Two-level deep tabbed interface, confusing ability to create multiple lighting patterns with the same name. Renaming is done by clicking on the larger title above the keyboard.

The settings to control the lighting is under “LIGHTSYNC”, and there are pre-sets, freestyle and animations that can all be set. Each one of these lighting patterns has their own aesthetic appeal, but the options are very straight forward and easy to understand. The keyboard can also be configured with single colours, and individual keys can be controlled independently.

Unfortunately when testing different lighting patterns, interesting things happened; first the lights immediately changed on the keyboard and on the applications pictured keyboard. Then they lost sync, further confusing since there is no apply or save or any sense of what the keyboard vs the application is doing. Changing from presents to freestyle caused the single lighting effect to be applied. Changing to Animations however caused the keyboard to go dark. Again something was not right, yet it was unclear what the cause was. Attempting to create new freestyles was confusing, as it wasn’t apparent at first how to rename them, the title appears in the list but doesn’t allow you to type – short answer there, is that it can be adjusted up on the title above the keyboard in the application.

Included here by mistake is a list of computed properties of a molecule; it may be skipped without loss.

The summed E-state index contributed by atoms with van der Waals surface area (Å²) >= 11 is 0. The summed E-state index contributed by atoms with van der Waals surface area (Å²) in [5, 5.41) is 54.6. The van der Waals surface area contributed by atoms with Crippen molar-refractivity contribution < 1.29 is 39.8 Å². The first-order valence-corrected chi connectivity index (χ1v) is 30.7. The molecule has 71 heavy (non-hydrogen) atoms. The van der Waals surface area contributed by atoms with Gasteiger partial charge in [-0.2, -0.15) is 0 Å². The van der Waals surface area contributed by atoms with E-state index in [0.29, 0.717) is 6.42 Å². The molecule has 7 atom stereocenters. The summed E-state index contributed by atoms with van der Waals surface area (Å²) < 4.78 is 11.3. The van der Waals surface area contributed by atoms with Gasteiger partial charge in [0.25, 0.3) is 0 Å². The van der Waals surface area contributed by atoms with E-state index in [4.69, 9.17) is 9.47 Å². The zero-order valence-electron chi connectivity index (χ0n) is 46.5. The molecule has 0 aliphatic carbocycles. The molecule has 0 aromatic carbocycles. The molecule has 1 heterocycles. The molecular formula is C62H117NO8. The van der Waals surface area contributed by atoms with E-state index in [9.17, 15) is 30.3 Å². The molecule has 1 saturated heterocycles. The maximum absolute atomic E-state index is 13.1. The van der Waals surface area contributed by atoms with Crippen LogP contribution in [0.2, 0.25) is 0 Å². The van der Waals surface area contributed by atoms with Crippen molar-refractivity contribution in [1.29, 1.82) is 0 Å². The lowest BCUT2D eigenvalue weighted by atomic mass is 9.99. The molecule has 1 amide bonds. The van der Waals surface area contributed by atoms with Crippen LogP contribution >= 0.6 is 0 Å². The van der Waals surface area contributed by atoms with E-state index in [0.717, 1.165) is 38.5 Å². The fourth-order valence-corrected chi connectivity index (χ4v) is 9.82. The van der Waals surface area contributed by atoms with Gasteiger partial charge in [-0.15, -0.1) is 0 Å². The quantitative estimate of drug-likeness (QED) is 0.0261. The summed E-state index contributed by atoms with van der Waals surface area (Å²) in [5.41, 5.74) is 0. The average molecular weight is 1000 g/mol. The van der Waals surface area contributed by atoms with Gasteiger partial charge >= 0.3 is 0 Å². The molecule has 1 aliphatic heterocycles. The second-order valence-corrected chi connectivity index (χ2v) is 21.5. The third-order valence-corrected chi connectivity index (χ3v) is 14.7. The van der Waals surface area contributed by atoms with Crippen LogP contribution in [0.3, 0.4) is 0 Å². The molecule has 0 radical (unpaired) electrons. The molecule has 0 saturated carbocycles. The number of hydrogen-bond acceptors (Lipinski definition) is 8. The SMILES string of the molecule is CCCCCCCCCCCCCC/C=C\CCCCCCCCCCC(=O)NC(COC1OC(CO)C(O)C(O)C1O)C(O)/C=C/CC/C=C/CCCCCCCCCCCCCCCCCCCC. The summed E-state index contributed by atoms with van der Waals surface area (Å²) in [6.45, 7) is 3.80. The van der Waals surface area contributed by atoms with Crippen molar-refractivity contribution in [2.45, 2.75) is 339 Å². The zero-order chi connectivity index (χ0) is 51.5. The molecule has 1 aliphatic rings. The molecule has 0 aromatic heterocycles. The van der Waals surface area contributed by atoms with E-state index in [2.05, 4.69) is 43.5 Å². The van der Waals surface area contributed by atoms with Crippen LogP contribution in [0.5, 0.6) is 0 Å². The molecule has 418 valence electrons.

As for the odd behaviour, well it seemed to go away after deleting one of the freestyles, perhaps the same names were causing a conflict condition? It just seems to only be the case that the lighting effects wouldn’t give a preview of what it was, or it would change the keyboard, so then after closing G Hub the lighting effects that were last selected applied to the keyboard.